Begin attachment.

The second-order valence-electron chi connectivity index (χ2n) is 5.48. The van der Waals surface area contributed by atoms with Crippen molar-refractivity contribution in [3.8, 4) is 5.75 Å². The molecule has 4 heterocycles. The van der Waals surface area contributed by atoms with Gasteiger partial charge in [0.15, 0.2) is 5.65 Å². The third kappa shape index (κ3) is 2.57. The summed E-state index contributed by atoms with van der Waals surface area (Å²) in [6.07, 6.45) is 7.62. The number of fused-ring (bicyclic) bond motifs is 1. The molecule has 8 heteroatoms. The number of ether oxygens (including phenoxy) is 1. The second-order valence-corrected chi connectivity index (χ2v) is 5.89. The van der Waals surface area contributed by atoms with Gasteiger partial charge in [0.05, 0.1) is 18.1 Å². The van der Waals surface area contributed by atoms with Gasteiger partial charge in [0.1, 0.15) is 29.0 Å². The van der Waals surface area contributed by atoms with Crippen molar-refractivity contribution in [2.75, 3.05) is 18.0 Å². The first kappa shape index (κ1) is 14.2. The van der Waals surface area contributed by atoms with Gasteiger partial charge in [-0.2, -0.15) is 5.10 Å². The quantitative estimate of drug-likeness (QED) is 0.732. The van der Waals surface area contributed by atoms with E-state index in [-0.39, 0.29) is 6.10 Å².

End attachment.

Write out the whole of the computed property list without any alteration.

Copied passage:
The second-order valence-electron chi connectivity index (χ2n) is 5.48. The van der Waals surface area contributed by atoms with Crippen molar-refractivity contribution in [3.8, 4) is 5.75 Å². The molecule has 4 heterocycles. The van der Waals surface area contributed by atoms with Gasteiger partial charge in [0.15, 0.2) is 5.65 Å². The third kappa shape index (κ3) is 2.57. The summed E-state index contributed by atoms with van der Waals surface area (Å²) in [6.07, 6.45) is 7.62. The number of fused-ring (bicyclic) bond motifs is 1. The molecule has 8 heteroatoms. The number of ether oxygens (including phenoxy) is 1. The second-order valence-corrected chi connectivity index (χ2v) is 5.89. The van der Waals surface area contributed by atoms with Gasteiger partial charge in [0.05, 0.1) is 18.1 Å². The van der Waals surface area contributed by atoms with Gasteiger partial charge in [0.1, 0.15) is 29.0 Å². The van der Waals surface area contributed by atoms with Crippen molar-refractivity contribution in [2.75, 3.05) is 18.0 Å². The first kappa shape index (κ1) is 14.2. The van der Waals surface area contributed by atoms with Gasteiger partial charge in [-0.2, -0.15) is 5.10 Å². The quantitative estimate of drug-likeness (QED) is 0.732. The van der Waals surface area contributed by atoms with E-state index in [-0.39, 0.29) is 6.10 Å².